Scammers Lure With 'Promises, Promises'
If you have a computer, you've probably gotten one of those emails that say you've just won a lot of money or some foreign government needs your help getting money out of that country.
They are known as "Nigerian" scams.
Consumer investigator Jennifer Kraus found a local couple who fell victim to one of these international operations.
But, in their case, they didn't get an email. Their problems all started with a letter.
Janet Brooks and her husband Bill thought the letter in their mailbox was the answer to their prayers.
"It's a miracle," she recalls thinking. "It's going to make life really easy."
The letter, from a company in Canada, claimed the Brooks were owed $762,095 in bonds.
"It looked official," says Janet Brooks.
So they called the toll-free number to claim their money and were told they would have to first pay a $250 handling fee. "And it just sort of snowballed from there," says Brooks.
"That should be a red flag," says Keith Perrigan, assistant special agent in charge of the U.S. Secret Service in Nashville.
He says the letter, like the e-mails you get that ask for help transferring money out of another country or the ones that say you've won an international lottery, is a classic Nigerian scam.
"The one common thing with all these type scams is that there is always a fee that you end up having to pay," says Perrigan.
And although the Brooks paid the $250 fee to get their money, the money never came.
Then, they were told they had to come up with even more money to cover taxes.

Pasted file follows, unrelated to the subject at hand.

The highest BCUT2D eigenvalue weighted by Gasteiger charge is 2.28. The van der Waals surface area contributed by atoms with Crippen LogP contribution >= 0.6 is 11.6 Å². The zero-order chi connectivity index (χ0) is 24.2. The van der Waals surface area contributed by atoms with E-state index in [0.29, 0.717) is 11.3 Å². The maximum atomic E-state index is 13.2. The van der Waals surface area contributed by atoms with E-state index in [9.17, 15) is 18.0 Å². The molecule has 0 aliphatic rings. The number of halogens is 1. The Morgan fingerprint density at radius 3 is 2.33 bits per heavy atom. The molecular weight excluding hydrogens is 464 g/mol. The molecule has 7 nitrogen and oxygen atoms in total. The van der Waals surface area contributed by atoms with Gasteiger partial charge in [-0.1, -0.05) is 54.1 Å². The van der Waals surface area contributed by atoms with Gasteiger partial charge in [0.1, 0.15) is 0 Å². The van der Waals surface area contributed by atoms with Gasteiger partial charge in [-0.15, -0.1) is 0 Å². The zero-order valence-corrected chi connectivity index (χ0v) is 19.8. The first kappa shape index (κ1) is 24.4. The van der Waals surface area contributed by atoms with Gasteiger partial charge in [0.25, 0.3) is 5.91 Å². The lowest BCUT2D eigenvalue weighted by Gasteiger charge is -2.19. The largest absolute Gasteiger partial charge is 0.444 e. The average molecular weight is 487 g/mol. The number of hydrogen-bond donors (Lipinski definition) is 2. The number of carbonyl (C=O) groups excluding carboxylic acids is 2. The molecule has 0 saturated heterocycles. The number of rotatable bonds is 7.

Later, they told they needed to send money for insurance, security fees, delivery fees, transfer fees and finally document fees.
"There's this fee, there's that fee. There's now an international tax, ‘we ran into some difficulties, could you pay this fee?'" says Perrigan.
But Brooks says, "Each time that they came up with a situation, we felt like it was legitimate." So they kept sending money to the man who kept repeatedly asking for more.
"He was so sincere about everything he said," says Brooks.
In fact, as we visited with the Brooks they got a call from him assuring the Brooks they'd finally get their money -- as soon as they sent one last check.
"When can we get that seven thousand and we finish it, William?" the scammer asks Bill Brooks.
Perrigan says, "They're expert scammers and expert scammers have the ability to lure people in."
And he says these scammers are usually impossible to catch and prosecute because they generally operate outside the United States.
In fact, the Brooks were told to send their money to five different cities around the world including: Houston, Texas; Vancouver, Canada; Sydney, Australia; Paris, France; and Kigali in the African nation of Rwanda.
NewsChannel 5 discovered the address in Houston is simply a business that forwards mail.
And our investigation found it's been used in similar scams.
Authorities in Australia also tell us the address there is now the focus of an investigation by their state fraud unit.
Since the Brooks received their letter they've sent nearly $40,000 overseas, their entire life savings.
And, in return, they say they've received absolutely nothing.
"I'd like to get my hands on them," Bill Brooks says. "I'll be honest about it."
Perrigan adds, "You'll never get money. They'll continually ask you to send more."
And that's what happened as we listened to the scammer ask the Brooks for more.
"I've told you what you have to do now," says the scammer. "That's what is needed. They agreed that once they get the $7,000 they can now release it."
And Perrigan says as long as the scammers can continue to get you to spend more money and send them more money, they'll be after you.
The Brooks say they've been told their windfall has supposedly now grown into more than a million dollars, but they say they now know better.
"We were the victim of a scam," she says.